Walmart (WMT) is going on “offense” in the delivery wars with its newest offering — a store associate who puts your groceries away neatly in your refrigerator, even when you’re not home.
On Tuesday ahead of Walmart’s shareholders’ meeting, the retailer debuted its InHome Delivery service, in which a Walmart associate acts as a personal shopper by delivering grocery orders to private homes.
“Once we learned how to do pickup well, we knew it would unlock the ability to deliver,” Walmart CEO Doug McMillon said in his prepared remarks at the shareholders’ meeting.
“But what if we not only cover the last mile to customers’ homes but even the last few steps? What if we put their groceries away inside their kitchens or garages?” he asked. “Imagine keeping homes in stock like we do stores.”
InHome Delivery starts this fall in Kansas City, Pittsburgh, and Vero Beach, covering a population of nearly 1 million customers.
“We’ll learn, and scale from there,” McMillon added.
Here’s how InHome works: A Walmart shopper places their grocery order on the website or app and upon checking out they select InHome Delivery and the day they want the items delivered.
Next, Walmart uses its existing online grocery personal shoppers to pick and prepare the order, and the customer receives a status update along the way. A “vetted” associate who has been with the company for at least a year picks up the order and delivers it to the customer’s home. The associate uses smart access technology to enter the garage or kitchen.
That person will have a wearable camera on their chest that acts as a “physical check” or two-step verification, and won’t be able to access the home if the camera is not streaming or recording.
The customer can watch remotely as the order is placed in the refrigerator, and they also get access to a replay. The associate will then lock the door or close the garage and notify the customer.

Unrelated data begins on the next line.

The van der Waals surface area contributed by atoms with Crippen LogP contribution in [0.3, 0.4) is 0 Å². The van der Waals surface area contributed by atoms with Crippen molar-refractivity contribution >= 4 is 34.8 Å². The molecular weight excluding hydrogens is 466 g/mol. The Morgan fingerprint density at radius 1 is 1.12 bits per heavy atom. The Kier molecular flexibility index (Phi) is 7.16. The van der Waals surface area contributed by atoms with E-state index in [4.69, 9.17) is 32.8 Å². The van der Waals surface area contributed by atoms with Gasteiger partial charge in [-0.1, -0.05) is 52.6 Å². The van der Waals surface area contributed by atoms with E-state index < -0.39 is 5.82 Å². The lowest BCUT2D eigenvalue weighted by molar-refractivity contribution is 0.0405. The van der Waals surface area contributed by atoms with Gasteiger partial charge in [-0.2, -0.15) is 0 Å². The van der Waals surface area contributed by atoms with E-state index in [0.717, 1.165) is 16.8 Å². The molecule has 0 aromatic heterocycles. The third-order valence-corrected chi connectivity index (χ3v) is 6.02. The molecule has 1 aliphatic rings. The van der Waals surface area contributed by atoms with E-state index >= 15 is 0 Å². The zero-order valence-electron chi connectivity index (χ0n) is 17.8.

Via https://newsapi.org online business online marketing online business opportunities Building on grocery offerings
The “mastermind” behind InHome is Bart Stein who joined Walmart through an acquisition in 2018. He quickly began working on InHome Delivery, a mission dubbed internally as “Project Franklin.”
Related: 5 biggest mistakes shoppers make, according to Walmart employees
5 biggest mistakes shoppers make, according to Walmart employees
Making assumptions about the services offered at your local store
Walmartdoes offer product care plans and a trade-in program that allows shoppers to exchange devices for gift cards.
But one Walmart employee of nine years told Business Insider that it was a mistake for customers to just assume “we have an electronics repair facility here.”
If you’re in doubt, it’s best to skip the wild goose chase and try calling ahead.
Failing to plan out your shopping trips
Shopping for a big holiday weekend blowout?
Well, just assume that everyone else is following suit.
An associate of 12 years told Business Insider that it was a mistake to wait “until the last minute to shop,” especially when it comes to busier times of the week or year.
The employee added that some shoppers fail to understand that “they aren’t the only people that will show up. So, yes, there will be lines at the registers. Plan better — plan early.”
A Reddit poster who said they worked in the electronics department at Walmart noted that Friday nights, Saturdays, and Sundays typically garner the biggestcrowds.
Skipping an important return hack
If you end up ordering an item on Walmart.com that you don’t actually want, you can return it through the chain’s mobile express returns system.
“You just get a QR code from your Walmart app, bring your item to the store, skip the line, and scan your QR code on the credit card machine,” according toThe Krazy Coupon Lady.